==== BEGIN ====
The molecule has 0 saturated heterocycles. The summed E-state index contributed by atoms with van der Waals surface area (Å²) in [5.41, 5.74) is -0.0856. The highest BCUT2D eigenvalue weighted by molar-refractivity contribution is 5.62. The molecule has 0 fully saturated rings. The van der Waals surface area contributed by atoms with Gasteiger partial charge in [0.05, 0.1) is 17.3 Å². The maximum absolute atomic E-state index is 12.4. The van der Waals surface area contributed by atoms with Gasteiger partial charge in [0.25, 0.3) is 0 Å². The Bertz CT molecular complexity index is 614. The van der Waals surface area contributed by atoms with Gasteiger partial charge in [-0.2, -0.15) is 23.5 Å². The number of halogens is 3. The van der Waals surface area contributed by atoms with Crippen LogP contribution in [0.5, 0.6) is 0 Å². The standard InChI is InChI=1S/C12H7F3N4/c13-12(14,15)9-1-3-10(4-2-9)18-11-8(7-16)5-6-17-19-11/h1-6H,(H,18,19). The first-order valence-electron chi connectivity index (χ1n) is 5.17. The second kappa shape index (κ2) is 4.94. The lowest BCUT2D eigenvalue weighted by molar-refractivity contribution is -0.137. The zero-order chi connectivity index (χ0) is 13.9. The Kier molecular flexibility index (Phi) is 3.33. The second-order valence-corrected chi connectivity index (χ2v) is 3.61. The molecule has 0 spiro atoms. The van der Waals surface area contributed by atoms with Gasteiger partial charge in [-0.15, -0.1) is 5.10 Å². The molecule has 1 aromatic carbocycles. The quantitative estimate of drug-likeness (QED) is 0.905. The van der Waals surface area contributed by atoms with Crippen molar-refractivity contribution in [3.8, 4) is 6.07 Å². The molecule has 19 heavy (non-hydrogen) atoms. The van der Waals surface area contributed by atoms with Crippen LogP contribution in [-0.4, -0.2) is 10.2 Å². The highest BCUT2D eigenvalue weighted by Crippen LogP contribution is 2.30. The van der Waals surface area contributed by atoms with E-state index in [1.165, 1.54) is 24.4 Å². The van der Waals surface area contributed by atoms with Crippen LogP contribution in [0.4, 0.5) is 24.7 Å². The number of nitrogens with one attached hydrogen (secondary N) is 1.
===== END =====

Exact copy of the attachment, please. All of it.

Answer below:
The molecule has 0 saturated heterocycles. The summed E-state index contributed by atoms with van der Waals surface area (Å²) in [5.41, 5.74) is -0.0856. The highest BCUT2D eigenvalue weighted by molar-refractivity contribution is 5.62. The molecule has 0 fully saturated rings. The van der Waals surface area contributed by atoms with Gasteiger partial charge in [0.05, 0.1) is 17.3 Å². The maximum absolute atomic E-state index is 12.4. The van der Waals surface area contributed by atoms with Gasteiger partial charge in [0.25, 0.3) is 0 Å². The Bertz CT molecular complexity index is 614. The van der Waals surface area contributed by atoms with Gasteiger partial charge in [-0.2, -0.15) is 23.5 Å². The number of halogens is 3. The van der Waals surface area contributed by atoms with Crippen LogP contribution in [0.5, 0.6) is 0 Å². The standard InChI is InChI=1S/C12H7F3N4/c13-12(14,15)9-1-3-10(4-2-9)18-11-8(7-16)5-6-17-19-11/h1-6H,(H,18,19). The first-order valence-electron chi connectivity index (χ1n) is 5.17. The second kappa shape index (κ2) is 4.94. The lowest BCUT2D eigenvalue weighted by molar-refractivity contribution is -0.137. The zero-order chi connectivity index (χ0) is 13.9. The Kier molecular flexibility index (Phi) is 3.33. The second-order valence-corrected chi connectivity index (χ2v) is 3.61. The molecule has 0 spiro atoms. The van der Waals surface area contributed by atoms with Gasteiger partial charge in [-0.15, -0.1) is 5.10 Å². The molecule has 1 aromatic carbocycles. The quantitative estimate of drug-likeness (QED) is 0.905. The van der Waals surface area contributed by atoms with Crippen molar-refractivity contribution in [3.8, 4) is 6.07 Å². The molecule has 19 heavy (non-hydrogen) atoms. The van der Waals surface area contributed by atoms with Crippen LogP contribution in [-0.4, -0.2) is 10.2 Å². The highest BCUT2D eigenvalue weighted by Crippen LogP contribution is 2.30. The van der Waals surface area contributed by atoms with E-state index in [1.165, 1.54) is 24.4 Å². The van der Waals surface area contributed by atoms with Crippen LogP contribution in [0.4, 0.5) is 24.7 Å². The number of nitrogens with one attached hydrogen (secondary N) is 1.